Photo by Margarita Baliyan, Staff Photographer
Academia figures from across the country gathered at the McCune Conference room in the Humanities and Social Sciences Building to discuss the 1960s feminist movement at a conference hosted by University of California, Santa Barbara on Friday, Feb. 7.
The conference, titled “Re-Reading the Feminist Sixties,” was organized by feminist studies Professor Eileen Boris. This event is part of a larger multi-event series, titled “The Great Society at 50,” organized by history Professor Alice O’Connor.
The conference’s title is meant to reflect feminist activism in the 1960s only in context of the women as opposed to citing the women’s activism as a response to other social events occurring at the time.
The program was divided into three separate categories: work, social movements, and politics. Each of these categories was supported by multiple real-life case-studies gathered by academia.
A frequent topic of discussion was the creation and poor function of the Equal Employment Opportunity Commission (EEOC). Article VII of the 1964 Civil Rights Act “prohibits employment discrimination based on race, color, religion, sex, or national origin,” which served as a springboard to establish EEOC in 1965.
EEOC, along with many other government agencies created under the 1964 Civil Rights Act, did not function well when first established; becoming inundated with thousands of sex-based discrimination cases a month brought the natal commission to deadlock, causing many single mothers, especially those who were women of color, to be flatly denied or given inadequate economic or employment assistance.
“Looking at EEOC’s early records, it appears that they really didn’t know what to do about sexual discrimination,” said Katherine Turk, assistant professor of history at University of Texas Dallas.
The absolute dysfunction and logistical failure of EEOC led many women to assume that written legislation could not alter years of misogyny. From this bureaucratic bedlam, women would unite in common interest of self-help, forming multi-cultural coalitions all focused on promoting women’s interests.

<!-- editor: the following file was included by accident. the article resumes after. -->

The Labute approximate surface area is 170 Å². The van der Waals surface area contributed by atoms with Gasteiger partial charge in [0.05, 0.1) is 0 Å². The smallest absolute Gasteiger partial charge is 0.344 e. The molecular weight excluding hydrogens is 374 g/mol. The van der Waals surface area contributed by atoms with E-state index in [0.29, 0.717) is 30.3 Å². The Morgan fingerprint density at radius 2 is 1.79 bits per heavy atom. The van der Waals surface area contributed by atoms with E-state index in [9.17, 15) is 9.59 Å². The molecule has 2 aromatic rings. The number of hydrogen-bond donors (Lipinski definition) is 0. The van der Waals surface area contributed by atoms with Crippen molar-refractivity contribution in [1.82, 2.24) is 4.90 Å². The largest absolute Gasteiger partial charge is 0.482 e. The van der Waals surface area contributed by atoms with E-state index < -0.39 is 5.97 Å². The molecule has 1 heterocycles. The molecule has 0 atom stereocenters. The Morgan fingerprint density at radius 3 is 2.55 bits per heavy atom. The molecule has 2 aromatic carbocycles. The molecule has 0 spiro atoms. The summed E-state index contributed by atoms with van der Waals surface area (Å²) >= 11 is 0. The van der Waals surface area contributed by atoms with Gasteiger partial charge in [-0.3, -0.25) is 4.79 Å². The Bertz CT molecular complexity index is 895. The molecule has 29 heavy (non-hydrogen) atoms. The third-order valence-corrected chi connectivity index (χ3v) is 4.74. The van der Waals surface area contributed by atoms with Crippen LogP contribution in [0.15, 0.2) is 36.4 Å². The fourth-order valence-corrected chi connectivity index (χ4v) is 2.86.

Some groups, such as the Black Panthers, would be seen uniting with women.
“What’s interesting about these groups is that contrary to their self-help philosophy, many of them never stopped making claims to the government,” said Melissa Fisher, an assistant professor at the New York University Department of Social and Cultural Analysis.
During a time where women made 60 cents of every dollar earned by a man and faced stagnant employment mobility, the glass ceiling seemed impossible to crack. In regard to how women were–and still are–inhibited from occupying professional employment positions (the glass-roof effect), Fisher discussed the first generation of high-finance Wall Street women that emerged out of the 1960s movement.
“Most of the women who became ‘women of Wall Street,’ were not upper-class, they were daughters of salesmen and stay-at-home moms, stereotypical middle-class Americans,” said Fisher.
Muriel Seibert was cited as one of the first business women to finally break through the glass ceiling in 1967 when she purchased a seat on the New York Stock Exchange for $445,000.
Fisher also focused a majority of her discussion citing ethnographic research and reflecting on her 2012 book “Wall Street Women.”
“Re-reading the Feminist Sixties” was sponsored by the Center for Research on Women and Social Justice. Events from “The Great Society at 50” series will continue into spring quarter.